Samuel Aizlewood

Samuel Aizlewood


I am a graduate of both Cardiff University and the University of Bristol, having obtained a first class BSc in Human Geography and a distinction in Global Wildlife Health and Conservation (MSc). This mix of academic experience has enabled me to gain a strong understanding of the importance of transdisciplinary work, particularly when it comes to the value of having a strong evidence base for effective decision-making.


My master’s research project entitled: ‘Backyard conservation: factors influencing current and future provision of Wildlife-Friendly Gardens and the scope for conservation initiatives’ is currently in preparation for publication. I have conducted additional research assisting a research team exploring woodland biodiversity and wellbeing and whilst interning with the Sea Watch Foundation in New Quay and the Tomillo Foundation in Madrid. This has been supported by voluntary work producing social media content for the environmental education charity Wild Ideas.


Wildlife and its conservation is something that has always been close to my heart and I am a keen wildlife photographer in my spare time. The value of being able to easily access natural spaces is something that became ever more apparent to me during the last year of lockdowns. As a result, I am particularly keen to explore how the benefits of green spaces to people can be factored into conservation decision-making.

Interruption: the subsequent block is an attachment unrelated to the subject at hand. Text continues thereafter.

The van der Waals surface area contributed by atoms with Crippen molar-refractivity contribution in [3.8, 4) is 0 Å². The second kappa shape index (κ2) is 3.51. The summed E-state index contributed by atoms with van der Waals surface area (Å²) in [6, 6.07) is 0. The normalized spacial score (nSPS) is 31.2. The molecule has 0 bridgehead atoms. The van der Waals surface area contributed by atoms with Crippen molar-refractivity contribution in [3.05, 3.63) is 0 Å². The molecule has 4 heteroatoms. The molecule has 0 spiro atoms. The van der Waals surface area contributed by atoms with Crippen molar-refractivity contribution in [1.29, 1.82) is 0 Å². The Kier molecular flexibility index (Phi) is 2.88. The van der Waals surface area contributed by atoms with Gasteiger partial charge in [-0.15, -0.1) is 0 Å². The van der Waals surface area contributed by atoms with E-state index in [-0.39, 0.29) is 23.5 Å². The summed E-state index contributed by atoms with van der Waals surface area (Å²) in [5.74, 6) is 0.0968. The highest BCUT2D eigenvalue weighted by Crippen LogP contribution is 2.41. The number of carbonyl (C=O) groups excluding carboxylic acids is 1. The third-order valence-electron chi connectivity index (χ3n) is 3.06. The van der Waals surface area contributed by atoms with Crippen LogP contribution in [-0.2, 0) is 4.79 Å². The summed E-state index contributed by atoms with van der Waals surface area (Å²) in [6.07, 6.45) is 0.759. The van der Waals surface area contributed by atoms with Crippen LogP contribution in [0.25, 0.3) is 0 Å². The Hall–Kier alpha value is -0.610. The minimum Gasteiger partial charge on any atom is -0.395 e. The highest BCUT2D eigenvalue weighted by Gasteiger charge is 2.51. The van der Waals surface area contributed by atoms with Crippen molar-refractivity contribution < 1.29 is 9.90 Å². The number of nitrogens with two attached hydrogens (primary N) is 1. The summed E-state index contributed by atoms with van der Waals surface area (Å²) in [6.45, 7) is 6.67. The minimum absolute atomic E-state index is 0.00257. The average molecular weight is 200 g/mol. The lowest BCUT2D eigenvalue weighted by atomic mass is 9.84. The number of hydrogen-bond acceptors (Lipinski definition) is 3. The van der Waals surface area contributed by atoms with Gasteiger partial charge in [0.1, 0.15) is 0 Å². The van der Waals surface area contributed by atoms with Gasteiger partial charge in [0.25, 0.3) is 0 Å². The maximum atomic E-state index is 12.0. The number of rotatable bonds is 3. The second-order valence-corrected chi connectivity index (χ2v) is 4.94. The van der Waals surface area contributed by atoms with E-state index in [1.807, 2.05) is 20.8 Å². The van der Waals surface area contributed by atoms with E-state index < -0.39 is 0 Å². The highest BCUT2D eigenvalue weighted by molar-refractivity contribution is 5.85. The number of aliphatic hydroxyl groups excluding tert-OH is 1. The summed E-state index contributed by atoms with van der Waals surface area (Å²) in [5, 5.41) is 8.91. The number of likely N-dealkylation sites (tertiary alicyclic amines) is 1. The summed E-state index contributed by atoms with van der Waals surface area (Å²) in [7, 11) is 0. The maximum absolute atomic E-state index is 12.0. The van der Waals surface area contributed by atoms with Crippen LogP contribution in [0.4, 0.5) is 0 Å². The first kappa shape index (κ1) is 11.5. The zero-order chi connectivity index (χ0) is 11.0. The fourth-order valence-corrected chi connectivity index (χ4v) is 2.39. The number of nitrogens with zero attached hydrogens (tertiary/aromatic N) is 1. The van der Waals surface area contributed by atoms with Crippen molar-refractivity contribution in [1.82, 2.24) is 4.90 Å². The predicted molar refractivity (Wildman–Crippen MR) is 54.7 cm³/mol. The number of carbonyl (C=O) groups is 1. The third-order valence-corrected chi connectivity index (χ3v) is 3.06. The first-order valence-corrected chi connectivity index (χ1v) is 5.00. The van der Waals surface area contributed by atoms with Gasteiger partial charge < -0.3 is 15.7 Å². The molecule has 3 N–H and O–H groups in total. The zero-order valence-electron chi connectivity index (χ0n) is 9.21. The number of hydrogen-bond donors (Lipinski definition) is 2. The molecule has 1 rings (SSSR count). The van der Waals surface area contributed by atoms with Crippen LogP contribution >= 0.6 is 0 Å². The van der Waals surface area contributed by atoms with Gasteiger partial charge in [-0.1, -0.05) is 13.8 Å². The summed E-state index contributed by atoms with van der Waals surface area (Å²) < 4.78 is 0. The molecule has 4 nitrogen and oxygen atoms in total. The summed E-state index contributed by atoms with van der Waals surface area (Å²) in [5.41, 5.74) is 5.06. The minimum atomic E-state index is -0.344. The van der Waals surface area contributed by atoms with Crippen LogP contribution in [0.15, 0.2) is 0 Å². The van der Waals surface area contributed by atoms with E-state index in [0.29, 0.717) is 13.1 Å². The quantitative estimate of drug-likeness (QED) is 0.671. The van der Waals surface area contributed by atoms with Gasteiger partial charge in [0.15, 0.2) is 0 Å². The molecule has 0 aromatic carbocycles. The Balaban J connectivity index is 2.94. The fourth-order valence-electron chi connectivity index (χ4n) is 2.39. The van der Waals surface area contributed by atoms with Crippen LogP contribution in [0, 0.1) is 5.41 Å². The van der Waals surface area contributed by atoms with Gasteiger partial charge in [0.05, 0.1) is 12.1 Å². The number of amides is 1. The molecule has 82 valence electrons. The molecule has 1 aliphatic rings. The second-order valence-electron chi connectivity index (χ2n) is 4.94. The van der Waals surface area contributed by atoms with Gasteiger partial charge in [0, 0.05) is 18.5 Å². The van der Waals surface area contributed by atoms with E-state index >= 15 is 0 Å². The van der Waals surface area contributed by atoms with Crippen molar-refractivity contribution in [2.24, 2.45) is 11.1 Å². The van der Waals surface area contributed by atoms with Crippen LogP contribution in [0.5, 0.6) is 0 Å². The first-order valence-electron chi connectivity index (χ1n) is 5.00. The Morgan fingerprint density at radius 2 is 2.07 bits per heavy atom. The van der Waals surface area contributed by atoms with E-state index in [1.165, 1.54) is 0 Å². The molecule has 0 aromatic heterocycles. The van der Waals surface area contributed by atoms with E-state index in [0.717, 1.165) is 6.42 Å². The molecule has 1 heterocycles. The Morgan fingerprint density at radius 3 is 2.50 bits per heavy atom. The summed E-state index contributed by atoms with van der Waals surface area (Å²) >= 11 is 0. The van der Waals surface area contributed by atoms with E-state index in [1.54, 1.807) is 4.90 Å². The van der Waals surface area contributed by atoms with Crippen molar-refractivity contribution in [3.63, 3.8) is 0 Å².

Samuel Aizlewood

Ecology and Biodiversity

PhD title: How and Where Should we Expand UK Woodlands to Benefit People and Biodiversity?

We are living through a period of profound environmental change. Against this backdrop and in pursuit of reaching net zero carbon emissions by 2050 the UK government has pledged to increase woodland cover from ~13% to ~19%. This could have important implications for the conservation of UK woodland species, of whom 53% are currently declining, as well as people’s access to green spaces. Therefore, it is important to ensure that there is a strong evidence base to support decision-making surrounding how and where to expand woodlands.

This PhD is a SeNSS-ARIES project based at the University of Kent and in collaboration with the Woodland Trust. The project will utilise mixed methods to assess private landowner willingness to protect, restore or create woodland, as well as to understand and quantify people’s preferences for different woodland types, species, accessibility, and use/non-use of ecosystem services.

These findings will then be used alongside existing biodiversity data within spatial conservation prioritisation software to determine where best to protect, restore and create woodland to maximise biodiversity and social benefits